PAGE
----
Products You May Like
Nearly 200 homes were destroyed by lava over the past 48 hours, bringing the total number to nearly 300 since Kilauea begun erupting on May 3, 2018.
“It is safe to say that hundreds of homes were lost,” Janet Snyder, a spokeswoman for Hawaii County said Tuesday, June 5, 2018, referring to events that happened overnight Tuesday in the Kapoho Beach Lots and Vacationland neighborhoods.
“Vacationland is almost completely destroyed,” Snyder said.
“Tuesday morning overflight confirmed that lava completely filled Kapoho Bay,” scientists with the USGS HVO said.
“Lava is extending 1.1 km (0.7 miles) from the former coastline. To the south, lava is entering the water at the Vacationland tidepools, having inundated most of that subdivision. To the north, lava has covered all but the northern part of Kapoho Beach Lots. The northernmost lobe of the Fissure 8 flow, in the Noni Farms Road area, advanced downslope about 180 m (200 yards) overnight.”
By the morning of June 5 (HST), the fissure 8 lava flow front had completely filled Kapoho Bay. Image courtesy USGS/HVO
According to estimates made by videographer Mick Kalber, who once again provided overflight video over Kapoho on Tuesday morning, the lava flow has ‘destroyed nearly 200 homes in just the past 36 hours.’
“The beach communities of Kapoho Beach Lots and Vacationland, some 10 km (6 miles) downslope from the main active vent were inundated late Sunday evening,” Kalber wrote June 5, as reported by Big Island Video News.
“By this morning, lava had absolutely decimated the pristine coastal vacation spots, which included some of the best snorkeling reefs in East Hawaii. Many of the homes in the upscale gated community of Kapoho Beach Lots were valued at several million dollars each. These were vacation homes and rentals, as well as primary residences.”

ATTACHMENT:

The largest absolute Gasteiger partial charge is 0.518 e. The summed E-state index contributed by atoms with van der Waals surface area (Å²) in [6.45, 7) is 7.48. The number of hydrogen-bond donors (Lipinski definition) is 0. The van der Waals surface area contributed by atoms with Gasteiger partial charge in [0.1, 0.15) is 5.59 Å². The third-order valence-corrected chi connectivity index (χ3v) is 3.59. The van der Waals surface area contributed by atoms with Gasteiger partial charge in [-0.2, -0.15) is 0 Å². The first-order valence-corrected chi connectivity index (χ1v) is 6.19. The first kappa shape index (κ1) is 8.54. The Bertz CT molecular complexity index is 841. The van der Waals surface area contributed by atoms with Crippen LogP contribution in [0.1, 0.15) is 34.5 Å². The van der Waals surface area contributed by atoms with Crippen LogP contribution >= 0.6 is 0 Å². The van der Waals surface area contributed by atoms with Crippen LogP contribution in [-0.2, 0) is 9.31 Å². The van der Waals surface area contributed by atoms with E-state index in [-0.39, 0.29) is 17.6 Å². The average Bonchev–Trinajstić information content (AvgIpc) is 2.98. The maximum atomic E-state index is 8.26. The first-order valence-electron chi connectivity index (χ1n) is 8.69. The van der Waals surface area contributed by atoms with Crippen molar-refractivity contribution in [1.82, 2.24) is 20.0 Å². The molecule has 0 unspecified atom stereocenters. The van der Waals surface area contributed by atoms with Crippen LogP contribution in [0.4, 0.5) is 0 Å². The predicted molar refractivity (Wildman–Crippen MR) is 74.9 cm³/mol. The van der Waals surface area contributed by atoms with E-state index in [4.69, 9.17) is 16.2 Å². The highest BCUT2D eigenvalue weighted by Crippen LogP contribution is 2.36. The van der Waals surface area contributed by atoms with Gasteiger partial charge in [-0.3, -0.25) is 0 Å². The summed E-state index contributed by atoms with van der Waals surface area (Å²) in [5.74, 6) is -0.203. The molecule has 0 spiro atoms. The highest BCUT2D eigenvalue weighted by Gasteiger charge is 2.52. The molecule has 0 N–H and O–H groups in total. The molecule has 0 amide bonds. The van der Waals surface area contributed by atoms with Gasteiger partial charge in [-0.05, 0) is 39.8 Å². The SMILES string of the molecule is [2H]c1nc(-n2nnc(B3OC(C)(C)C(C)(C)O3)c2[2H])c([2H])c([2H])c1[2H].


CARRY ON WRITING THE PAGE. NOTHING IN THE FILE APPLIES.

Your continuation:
Persistent lava fountaining at Fissure 8 is reaching heights of 500 – 590 m (150 – 180 feet), HVO said 08:28 UTC today.
This eruptive activity continues to feed a channel transporting lava to the east to the ocean entry in the Kapoho Bay area. Minor breakouts along the channelized flow have been very small and stagnated before traveling any significant distance.
HVO’s late afternoon overflight showed that the Fissure 8 flow is continuing to form a lava delta with limited continuing advances into the surviving parts of the Kaphoho Beach Lots and Vacationlands neighborhoods. The northernmost lobe of the Fissure 8 flow is advancing very slowly to the northeast. No other fissure vents are active.
Pele’s hair and other lightweight volcanic glass from high fountaining of Fissure 8 are falling downwind of the fissure and accumulating on the ground within Leilani Estates. Winds may waft lighter particles to greater distances.
Residents are urged to minimize exposure to these volcanic particles, which can cause skin and eye irritation similar to volcanic ash.
Volcanic gas emissions remain very high from the fissure eruptions and trade wind conditions are currently bringing vog to the south and west sides of the Island of Hawaii.
Featured image credit: USGS/HVO. Acquired June 5, 2018